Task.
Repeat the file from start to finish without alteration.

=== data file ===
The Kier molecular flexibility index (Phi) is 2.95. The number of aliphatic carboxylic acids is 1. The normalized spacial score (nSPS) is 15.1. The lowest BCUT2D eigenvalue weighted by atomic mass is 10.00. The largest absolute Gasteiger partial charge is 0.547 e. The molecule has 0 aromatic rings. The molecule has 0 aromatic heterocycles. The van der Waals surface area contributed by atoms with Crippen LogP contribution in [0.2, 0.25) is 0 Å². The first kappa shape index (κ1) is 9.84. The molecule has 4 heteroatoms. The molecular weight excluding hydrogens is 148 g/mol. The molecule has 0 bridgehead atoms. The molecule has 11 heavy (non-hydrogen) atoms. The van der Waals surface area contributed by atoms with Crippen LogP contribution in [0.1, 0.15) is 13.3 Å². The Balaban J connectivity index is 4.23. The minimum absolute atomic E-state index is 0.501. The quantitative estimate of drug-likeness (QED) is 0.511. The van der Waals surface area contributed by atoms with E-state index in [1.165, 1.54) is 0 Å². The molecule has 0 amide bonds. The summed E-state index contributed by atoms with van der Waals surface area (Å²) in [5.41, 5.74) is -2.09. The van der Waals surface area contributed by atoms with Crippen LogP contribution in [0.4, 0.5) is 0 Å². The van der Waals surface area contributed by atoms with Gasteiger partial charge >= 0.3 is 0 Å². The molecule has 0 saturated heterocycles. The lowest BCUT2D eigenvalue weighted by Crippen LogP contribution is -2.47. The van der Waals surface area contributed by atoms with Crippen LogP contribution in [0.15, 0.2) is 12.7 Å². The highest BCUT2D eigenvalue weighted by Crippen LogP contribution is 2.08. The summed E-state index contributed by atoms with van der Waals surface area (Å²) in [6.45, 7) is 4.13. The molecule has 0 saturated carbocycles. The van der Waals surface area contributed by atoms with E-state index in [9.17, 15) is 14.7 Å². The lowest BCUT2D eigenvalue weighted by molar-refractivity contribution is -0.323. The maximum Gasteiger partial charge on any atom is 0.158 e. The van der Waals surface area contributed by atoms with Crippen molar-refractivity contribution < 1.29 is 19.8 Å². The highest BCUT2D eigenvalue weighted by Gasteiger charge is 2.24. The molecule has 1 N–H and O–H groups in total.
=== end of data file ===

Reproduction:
The Kier molecular flexibility index (Phi) is 2.95. The number of aliphatic carboxylic acids is 1. The normalized spacial score (nSPS) is 15.1. The lowest BCUT2D eigenvalue weighted by atomic mass is 10.00. The largest absolute Gasteiger partial charge is 0.547 e. The molecule has 0 aromatic rings. The molecule has 0 aromatic heterocycles. The van der Waals surface area contributed by atoms with Crippen LogP contribution in [0.2, 0.25) is 0 Å². The first kappa shape index (κ1) is 9.84. The molecule has 4 heteroatoms. The molecular weight excluding hydrogens is 148 g/mol. The molecule has 0 bridgehead atoms. The molecule has 11 heavy (non-hydrogen) atoms. The van der Waals surface area contributed by atoms with Crippen LogP contribution in [0.1, 0.15) is 13.3 Å². The Balaban J connectivity index is 4.23. The minimum absolute atomic E-state index is 0.501. The quantitative estimate of drug-likeness (QED) is 0.511. The van der Waals surface area contributed by atoms with E-state index in [1.165, 1.54) is 0 Å². The molecule has 0 amide bonds. The summed E-state index contributed by atoms with van der Waals surface area (Å²) in [5.41, 5.74) is -2.09. The van der Waals surface area contributed by atoms with Crippen LogP contribution in [0.4, 0.5) is 0 Å². The van der Waals surface area contributed by atoms with Gasteiger partial charge >= 0.3 is 0 Å². The molecule has 0 saturated heterocycles. The lowest BCUT2D eigenvalue weighted by Crippen LogP contribution is -2.47. The van der Waals surface area contributed by atoms with Crippen LogP contribution in [0.15, 0.2) is 12.7 Å². The highest BCUT2D eigenvalue weighted by Crippen LogP contribution is 2.08. The summed E-state index contributed by atoms with van der Waals surface area (Å²) in [6.45, 7) is 4.13. The molecule has 0 saturated carbocycles. The van der Waals surface area contributed by atoms with E-state index in [9.17, 15) is 14.7 Å². The lowest BCUT2D eigenvalue weighted by molar-refractivity contribution is -0.323. The maximum Gasteiger partial charge on any atom is 0.158 e. The van der Waals surface area contributed by atoms with Crippen molar-refractivity contribution < 1.29 is 19.8 Å². The highest BCUT2D eigenvalue weighted by Gasteiger charge is 2.24. The molecule has 1 N–H and O–H groups in total.